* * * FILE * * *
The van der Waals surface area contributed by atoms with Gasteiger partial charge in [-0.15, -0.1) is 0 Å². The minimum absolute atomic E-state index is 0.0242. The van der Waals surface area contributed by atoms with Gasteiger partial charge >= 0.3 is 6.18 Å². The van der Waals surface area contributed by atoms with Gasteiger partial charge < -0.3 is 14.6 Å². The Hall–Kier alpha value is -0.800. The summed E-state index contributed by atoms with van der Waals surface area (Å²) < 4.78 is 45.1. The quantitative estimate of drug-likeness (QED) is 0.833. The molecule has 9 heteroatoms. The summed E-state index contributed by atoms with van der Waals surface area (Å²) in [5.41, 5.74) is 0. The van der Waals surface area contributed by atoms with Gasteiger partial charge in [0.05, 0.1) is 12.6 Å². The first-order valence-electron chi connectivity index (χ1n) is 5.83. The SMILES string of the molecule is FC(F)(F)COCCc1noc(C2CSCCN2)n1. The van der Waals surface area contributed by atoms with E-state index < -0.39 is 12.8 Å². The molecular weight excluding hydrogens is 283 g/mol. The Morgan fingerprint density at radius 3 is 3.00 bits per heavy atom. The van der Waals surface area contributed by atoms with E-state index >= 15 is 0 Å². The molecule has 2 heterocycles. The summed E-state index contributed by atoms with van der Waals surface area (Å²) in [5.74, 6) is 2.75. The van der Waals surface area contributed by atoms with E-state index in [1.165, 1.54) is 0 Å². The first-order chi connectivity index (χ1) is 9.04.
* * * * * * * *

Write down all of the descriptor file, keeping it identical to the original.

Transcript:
The van der Waals surface area contributed by atoms with Gasteiger partial charge in [-0.15, -0.1) is 0 Å². The minimum absolute atomic E-state index is 0.0242. The van der Waals surface area contributed by atoms with Gasteiger partial charge >= 0.3 is 6.18 Å². The van der Waals surface area contributed by atoms with Gasteiger partial charge < -0.3 is 14.6 Å². The Hall–Kier alpha value is -0.800. The summed E-state index contributed by atoms with van der Waals surface area (Å²) < 4.78 is 45.1. The quantitative estimate of drug-likeness (QED) is 0.833. The molecule has 9 heteroatoms. The summed E-state index contributed by atoms with van der Waals surface area (Å²) in [5.41, 5.74) is 0. The van der Waals surface area contributed by atoms with Gasteiger partial charge in [0.05, 0.1) is 12.6 Å². The first-order valence-electron chi connectivity index (χ1n) is 5.83. The SMILES string of the molecule is FC(F)(F)COCCc1noc(C2CSCCN2)n1. The van der Waals surface area contributed by atoms with E-state index < -0.39 is 12.8 Å². The molecular weight excluding hydrogens is 283 g/mol. The Morgan fingerprint density at radius 3 is 3.00 bits per heavy atom. The van der Waals surface area contributed by atoms with E-state index >= 15 is 0 Å². The molecule has 2 heterocycles. The summed E-state index contributed by atoms with van der Waals surface area (Å²) in [5.74, 6) is 2.75. The van der Waals surface area contributed by atoms with E-state index in [1.165, 1.54) is 0 Å². The first-order chi connectivity index (χ1) is 9.04.